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Australia has a long-standing association with the protection and creation of women's rights. Australia was the second country in the world to give women the right to vote after New Zealand in and the first to give women the right to be elected to a national parliament. Women in Australia with the notable exception of Indigenous women , were granted the right to vote and to be elected at federal elections in Australia has also been home to several prominent feminist activists and writers, including Germaine Greer , author of The Female Eunuch ; Julia Gillard , former prime minister; Vida Goldstein , suffragist; and Edith Cowan , the first woman to be elected to an Australian parliament.
Laws against sex discrimination exist and women's units in government departments have been established. Australian feminists have fought for and won the right to federally funded child care and women's refuges. The success gained by feminists entering the Australian public service and changing policy led to the descriptive term 'femocrats'.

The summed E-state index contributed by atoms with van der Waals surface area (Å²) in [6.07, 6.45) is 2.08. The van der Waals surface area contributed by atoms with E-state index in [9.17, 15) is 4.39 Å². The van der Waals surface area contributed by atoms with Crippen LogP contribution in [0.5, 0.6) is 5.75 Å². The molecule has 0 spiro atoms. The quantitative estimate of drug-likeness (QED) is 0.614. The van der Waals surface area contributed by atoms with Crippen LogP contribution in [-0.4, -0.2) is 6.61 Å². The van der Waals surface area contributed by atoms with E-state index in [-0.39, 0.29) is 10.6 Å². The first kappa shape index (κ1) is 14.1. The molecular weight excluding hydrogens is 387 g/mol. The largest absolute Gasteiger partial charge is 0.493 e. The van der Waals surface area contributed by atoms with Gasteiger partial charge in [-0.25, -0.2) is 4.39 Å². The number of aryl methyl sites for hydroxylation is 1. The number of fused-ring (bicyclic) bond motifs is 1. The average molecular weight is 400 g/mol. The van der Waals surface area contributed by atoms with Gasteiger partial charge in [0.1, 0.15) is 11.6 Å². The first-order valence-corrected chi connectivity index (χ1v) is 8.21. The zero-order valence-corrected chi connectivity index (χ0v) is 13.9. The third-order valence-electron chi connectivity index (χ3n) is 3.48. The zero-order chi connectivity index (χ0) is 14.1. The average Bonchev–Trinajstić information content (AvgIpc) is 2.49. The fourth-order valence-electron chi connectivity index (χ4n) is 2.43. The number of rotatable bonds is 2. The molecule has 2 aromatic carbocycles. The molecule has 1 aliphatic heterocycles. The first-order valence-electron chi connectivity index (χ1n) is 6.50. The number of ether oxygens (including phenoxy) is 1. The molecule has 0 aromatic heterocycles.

Germaine Greer's novel The Female Eunuch became a global bestseller and a highly influential text in the feminist movement. It discusses and challenges the role of Australian housewives as a homemaker, which Greer suggests leads to a repression.
The predominate critical theory of feminism in Australia is that male dominance of business, politics , law and the media has resulted in gender inequality. Joanna Murray-Smith , a Melbourne-based newspaper columnist claimed in a column that 'feminism had failed us'.
Miranda Devine and Cathy Sherry have consistently argued that feminism has been a mistake and failed to liberate. Australia has and has had several notable feminist authors, academics and activists whose work has been recognised internationally. Perhaps most widely recognised is Germaine Greer, whose book The Female Eunuch was held in high acclaim after its publication.